photo/ Tim Rogers

ALEJUELA, Costa Rica — Grecia has the saddest smile of all his feathered friends in Costa Rica.

The 1-year-old toucan's upper beak got hacked off by a group of miscreants who left the bird for dead after ruining his handsome face. For the past four months, the half-beaked bird has been nursed back to health at Costa Rica's Animal Rescue Bird Zoo, where he's learned to feed himself by scooping and guzzling mashed fruit with his lower mandible — not unlike a pelican.

Grecia the toucan shows his gruesome smile (photo/ Tim Rogers)

But Grecia's unsightly underbite could soon be a thing of the past. Thanks to the collective ingenuity of Costa Rica's tech sector, and $10,000 in funding from an Indiegogo campaign, the injured bird is about to get equipped with a new 3D-printed prosthetic beak — or "toucan dentures," as nobody has called it.

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The plastic beak, scheduled to be attached to Grecia's stub in June, will be the first procedure of its kind in Latin America, and one of the first 3D-printed beaks attempted anywhere the world. Costa Rica, which is positively beamish about most things, is positively beamish about the opportunity to showcase its twin passions for nature and technology.

Drawing of initial prototype for prosthetic beak

"It's really special to be able to help an injured toucan with 3D printing technology and show the world that Costa Rica has the skills and potential to do something like this," said Mariela Fonseca, manager of Elementos 3D, one of the three Costa Rican firms working to build the toucan a prosthetic chomper.

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The challenges to such a procedure are manifold, and the blueprints nonexistent. Even the mechanics of a toucan's beak — a natural marvel of light-weight construction and nut-cracking strength — were a bit of a mystery until a little more than a decade ago.

Grecia gets measured for a new beak (photo/ Zoo Ave)

Finding the right balance between heft and bite is only the first challenge in making a prosthesis for a bird whose sizable beak is only 1/20 of its total weight. The second challenge is how to affix the considerably protrusive attachment to a bird's face without causing it considerable discomfort or resentment.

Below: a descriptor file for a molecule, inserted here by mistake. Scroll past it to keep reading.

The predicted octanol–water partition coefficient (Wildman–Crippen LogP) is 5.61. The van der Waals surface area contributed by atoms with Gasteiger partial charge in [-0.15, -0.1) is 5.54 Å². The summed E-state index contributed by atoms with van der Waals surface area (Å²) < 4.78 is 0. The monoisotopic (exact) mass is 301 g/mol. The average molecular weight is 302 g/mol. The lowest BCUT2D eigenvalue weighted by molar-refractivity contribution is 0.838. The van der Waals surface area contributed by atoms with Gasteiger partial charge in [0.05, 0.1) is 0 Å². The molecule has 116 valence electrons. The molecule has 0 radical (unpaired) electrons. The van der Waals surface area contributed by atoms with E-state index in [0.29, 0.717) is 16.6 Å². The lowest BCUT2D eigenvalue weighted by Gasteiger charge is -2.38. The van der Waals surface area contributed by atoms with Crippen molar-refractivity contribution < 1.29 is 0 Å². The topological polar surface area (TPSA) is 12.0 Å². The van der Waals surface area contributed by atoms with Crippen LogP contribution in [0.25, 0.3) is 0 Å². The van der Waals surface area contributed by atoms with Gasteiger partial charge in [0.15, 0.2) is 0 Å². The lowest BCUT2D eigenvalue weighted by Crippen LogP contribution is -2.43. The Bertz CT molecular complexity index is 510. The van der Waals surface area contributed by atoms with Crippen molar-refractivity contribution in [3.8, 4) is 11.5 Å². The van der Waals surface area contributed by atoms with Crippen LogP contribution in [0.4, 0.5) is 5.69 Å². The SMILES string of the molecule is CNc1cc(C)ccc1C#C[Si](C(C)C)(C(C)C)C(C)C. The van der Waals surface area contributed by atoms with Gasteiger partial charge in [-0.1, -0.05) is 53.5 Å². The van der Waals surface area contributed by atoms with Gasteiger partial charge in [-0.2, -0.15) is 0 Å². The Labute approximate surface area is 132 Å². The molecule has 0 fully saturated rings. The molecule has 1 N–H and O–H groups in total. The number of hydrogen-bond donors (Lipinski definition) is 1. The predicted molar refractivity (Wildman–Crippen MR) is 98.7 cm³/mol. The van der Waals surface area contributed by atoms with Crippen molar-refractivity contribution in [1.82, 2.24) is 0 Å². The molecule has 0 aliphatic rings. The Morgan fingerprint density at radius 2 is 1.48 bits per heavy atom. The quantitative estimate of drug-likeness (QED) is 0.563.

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The initial plan was to attach the fake beak with pins. But veterinarian Carmen Soto quickly nixed that because the stump of Grecia's beak is not dead cartilage, rather a tender area of blood vessels and nerve endings.

(Sadly — and parenthetically— that means that the savage hack job on Grecia's beak most likely caused the bird unspeakable pain. Although part of a toucan's beak is made of the same keratin protein that makes up fingernails, imagine having a group of teenagers hold you down and rip off your fingernails at the cuticles. Now imagine that happening to your face.)

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The revised plan is to use a type of denture-type adhesive to affix the base of the prosthetic beak to Grecia's muzzle (Fixodent and forget it). The hollow part of the beak — the long curvy part used for sniffing out Fruit Loops — will be designed as an detachable extension that can be easily removed for cleaning, or replaced when the young bird outgrows his old prothesis.

The goal, Soto says, is to make the implant as comfortable and stress-free as possible. And hopefully, Grecia will warm to the idea of eating with a plastic beak.

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There's a risk he might reject the plan entirely. Soto notes that Grecia has already adapted with remarkable ease to life without an upper beak. The toucan has learned to bite with the strong side of his mouth, and has become so adept at slurping fruit that his weight gain has become an issue of mild concern around the zookeepers' water cooler.

Carmen Soto with her pal Grecia (photo/ Tim Rogers)

"We have to control his weight now because he's in a cage and doesn't get exercise," Soto says. "And he eats a lot! We don't want him to get too fat."

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Adjusting to a new life with a false beak will mean relearning how to eat again with a foreign utensil — sorta like learning to use chopsticks. Grecia might even decide he's happy the way he is, with only half a beak.

Adjusting to life with a mono-beak (photo/ Tim Rogers)

"If we put the beak on and it stresses him out or causes any pain, it'll be better to take it off again," Soto told Fusion. "Because instead of improving his life, we'd be doing the opposite. But we have to try in any event."

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The only matter that's not settled is what color they should make the new beak. And given the fact that Grecia is going to become a tourist attraction with his new beak, they might even want to consider giving him a rainbow-colored Fruit Loop bill, turning him into a real-life Toucan Sam.

"We haven't decided on colors yet," Soto says with a laugh. "I guess we could do that, but we'd have to change his name!"